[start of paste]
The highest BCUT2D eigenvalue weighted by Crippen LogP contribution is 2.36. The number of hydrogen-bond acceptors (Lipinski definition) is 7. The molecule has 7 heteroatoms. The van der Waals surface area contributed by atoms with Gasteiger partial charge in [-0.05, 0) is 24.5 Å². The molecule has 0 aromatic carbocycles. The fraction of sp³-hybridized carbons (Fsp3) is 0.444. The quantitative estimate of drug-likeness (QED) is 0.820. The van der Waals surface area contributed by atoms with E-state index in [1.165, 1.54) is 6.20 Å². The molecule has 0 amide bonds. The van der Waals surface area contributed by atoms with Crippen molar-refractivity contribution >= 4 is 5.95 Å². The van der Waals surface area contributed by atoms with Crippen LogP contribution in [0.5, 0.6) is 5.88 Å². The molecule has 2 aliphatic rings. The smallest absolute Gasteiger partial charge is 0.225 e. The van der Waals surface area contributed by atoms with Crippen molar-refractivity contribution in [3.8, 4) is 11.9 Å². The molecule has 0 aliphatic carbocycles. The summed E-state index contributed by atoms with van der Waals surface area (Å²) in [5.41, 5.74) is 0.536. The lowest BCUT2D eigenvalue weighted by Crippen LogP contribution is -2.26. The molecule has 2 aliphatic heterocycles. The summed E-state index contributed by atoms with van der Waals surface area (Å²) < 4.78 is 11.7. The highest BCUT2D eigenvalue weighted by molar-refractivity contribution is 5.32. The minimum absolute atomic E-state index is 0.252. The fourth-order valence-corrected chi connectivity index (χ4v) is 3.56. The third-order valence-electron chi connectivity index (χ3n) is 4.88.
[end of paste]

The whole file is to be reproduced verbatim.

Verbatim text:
The highest BCUT2D eigenvalue weighted by Crippen LogP contribution is 2.36. The number of hydrogen-bond acceptors (Lipinski definition) is 7. The molecule has 7 heteroatoms. The van der Waals surface area contributed by atoms with Gasteiger partial charge in [-0.05, 0) is 24.5 Å². The molecule has 0 aromatic carbocycles. The fraction of sp³-hybridized carbons (Fsp3) is 0.444. The quantitative estimate of drug-likeness (QED) is 0.820. The van der Waals surface area contributed by atoms with E-state index in [1.165, 1.54) is 6.20 Å². The molecule has 0 amide bonds. The van der Waals surface area contributed by atoms with Crippen molar-refractivity contribution >= 4 is 5.95 Å². The van der Waals surface area contributed by atoms with Crippen LogP contribution in [0.5, 0.6) is 5.88 Å². The molecule has 2 aliphatic rings. The smallest absolute Gasteiger partial charge is 0.225 e. The van der Waals surface area contributed by atoms with Crippen molar-refractivity contribution in [3.8, 4) is 11.9 Å². The molecule has 0 aliphatic carbocycles. The summed E-state index contributed by atoms with van der Waals surface area (Å²) in [5.41, 5.74) is 0.536. The lowest BCUT2D eigenvalue weighted by Crippen LogP contribution is -2.26. The molecule has 2 aliphatic heterocycles. The summed E-state index contributed by atoms with van der Waals surface area (Å²) < 4.78 is 11.7. The highest BCUT2D eigenvalue weighted by molar-refractivity contribution is 5.32. The minimum absolute atomic E-state index is 0.252. The fourth-order valence-corrected chi connectivity index (χ4v) is 3.56. The third-order valence-electron chi connectivity index (χ3n) is 4.88.